• One clear shopping winner? Costco Notches ‘Pretty Good’ Holiday Sales, ‘Clean’ Inventories:  Costco Wholesale Corp. (COST) has registered "pretty good" holiday-season results so far and has largely avoided inventory gluts that would lead to markdowns, the retailer’s chief financial officer said."Generally speaking, our season went well," Costco CFO Richard Galanti said Monday in an interview. "We were left pretty clean in terms of seasonal markdowns. On the food and sundry side, items that were strong were high-end chocolate gift packs and high-end nut gifts packs. All of our seasonal gift packs sold through pretty well."He declined to divulge specific figures. (WSJ)

And as we noted in yesterday’s linkfest, Best Buy had a very good season, Lifting Outlook as Profit Jump Defies Retail Softness

Thats the mix of it: Tech/Gadgets and discounters did well, online continues to grow, but generally retail saw a constrained consumer.  Its hard to get away from the conclusion that this was at best a mediocre Christmas shopping season . . .

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What's been said:

Discussions found on the web:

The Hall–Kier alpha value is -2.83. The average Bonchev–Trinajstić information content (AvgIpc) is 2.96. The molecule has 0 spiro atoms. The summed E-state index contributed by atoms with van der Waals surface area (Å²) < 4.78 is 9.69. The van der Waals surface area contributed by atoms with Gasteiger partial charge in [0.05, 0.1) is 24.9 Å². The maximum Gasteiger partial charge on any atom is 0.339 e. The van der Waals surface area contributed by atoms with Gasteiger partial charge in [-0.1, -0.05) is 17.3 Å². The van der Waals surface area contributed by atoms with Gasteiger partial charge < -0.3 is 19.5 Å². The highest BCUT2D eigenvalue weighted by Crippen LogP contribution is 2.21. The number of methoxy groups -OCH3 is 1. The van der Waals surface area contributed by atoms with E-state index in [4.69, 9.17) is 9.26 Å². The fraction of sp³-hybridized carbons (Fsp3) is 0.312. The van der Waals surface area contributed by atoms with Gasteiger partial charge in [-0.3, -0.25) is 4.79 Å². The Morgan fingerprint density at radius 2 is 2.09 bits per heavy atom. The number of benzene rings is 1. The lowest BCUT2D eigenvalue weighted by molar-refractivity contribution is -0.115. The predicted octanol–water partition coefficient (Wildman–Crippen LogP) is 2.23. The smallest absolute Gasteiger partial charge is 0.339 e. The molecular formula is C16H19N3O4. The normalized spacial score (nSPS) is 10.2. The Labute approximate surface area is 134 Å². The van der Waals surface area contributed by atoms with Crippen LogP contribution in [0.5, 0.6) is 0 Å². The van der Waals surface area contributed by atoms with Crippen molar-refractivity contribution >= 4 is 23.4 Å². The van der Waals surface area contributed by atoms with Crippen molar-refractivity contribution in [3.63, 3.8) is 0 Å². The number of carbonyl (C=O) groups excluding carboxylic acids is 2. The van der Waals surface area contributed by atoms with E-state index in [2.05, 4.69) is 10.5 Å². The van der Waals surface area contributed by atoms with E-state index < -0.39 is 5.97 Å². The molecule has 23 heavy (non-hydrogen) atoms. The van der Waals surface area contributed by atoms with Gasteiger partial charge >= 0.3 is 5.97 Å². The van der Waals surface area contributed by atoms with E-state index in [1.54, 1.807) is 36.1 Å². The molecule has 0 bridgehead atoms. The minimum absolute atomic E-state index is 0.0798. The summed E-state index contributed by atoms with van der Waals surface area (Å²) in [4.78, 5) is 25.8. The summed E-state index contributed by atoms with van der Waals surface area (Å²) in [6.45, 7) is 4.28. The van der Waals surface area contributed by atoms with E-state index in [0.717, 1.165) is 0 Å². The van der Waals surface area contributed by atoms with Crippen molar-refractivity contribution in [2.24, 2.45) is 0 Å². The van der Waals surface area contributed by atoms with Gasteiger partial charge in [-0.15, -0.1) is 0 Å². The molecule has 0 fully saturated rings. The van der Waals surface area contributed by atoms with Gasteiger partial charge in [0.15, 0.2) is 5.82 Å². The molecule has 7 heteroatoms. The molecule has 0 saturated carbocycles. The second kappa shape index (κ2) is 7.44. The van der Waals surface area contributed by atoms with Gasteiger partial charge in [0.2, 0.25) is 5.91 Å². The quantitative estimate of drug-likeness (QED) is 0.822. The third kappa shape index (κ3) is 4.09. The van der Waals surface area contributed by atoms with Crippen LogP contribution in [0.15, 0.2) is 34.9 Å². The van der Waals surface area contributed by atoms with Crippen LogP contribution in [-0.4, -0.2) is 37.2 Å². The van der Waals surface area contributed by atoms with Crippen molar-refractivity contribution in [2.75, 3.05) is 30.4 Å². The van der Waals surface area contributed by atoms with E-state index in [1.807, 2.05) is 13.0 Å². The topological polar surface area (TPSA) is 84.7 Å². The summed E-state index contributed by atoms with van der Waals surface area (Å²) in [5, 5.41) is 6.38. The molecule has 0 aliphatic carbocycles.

1. Eric Davis commented on Dec 24

    That was what I expected. Nothing out of dickens…. yet.

  2. Ian commented on Dec 24

    I was waiting for someone to make these past two posts. Any analysis of consumer spending shows it is lackluster and inflation is coming. Everyone expected RIMM to outperform. Financials are getting funds, but everyone expects more write-downs. So, why the bounce? Your posts help lead me to believe this is (1) a technical bounce and (2) traders piling on to a little good news to salvage the year. The question remaining is, what happens on Jan 1 or Jan 2?

  3. Bob A commented on Dec 24

    Happy Holidays

  4. ac commented on Dec 25

    As I commented 2 months ago, big durables got slammed. If you are in retail associated with them, it wasn’t a nice Christmas. Shows you how Christmas 2006 really couldn’t be called a ‘housing bust’ Christmas while 2007 was.

  5. donna commented on Dec 25

    We were at Target this afternoon and there was no devastation, no empty shelves, lots and lots of stuff everywhere.

    It was sad….

  6. Chief Tomahawk commented on Dec 25

    Well, I took in the annual Christmas Eve service tonight and the sermon was “The only thing we have to fear is fear itself.” What a way to ring in 2008. And no, I don’t know whether Ben Bernanke or Hank Paulsen was in attendance…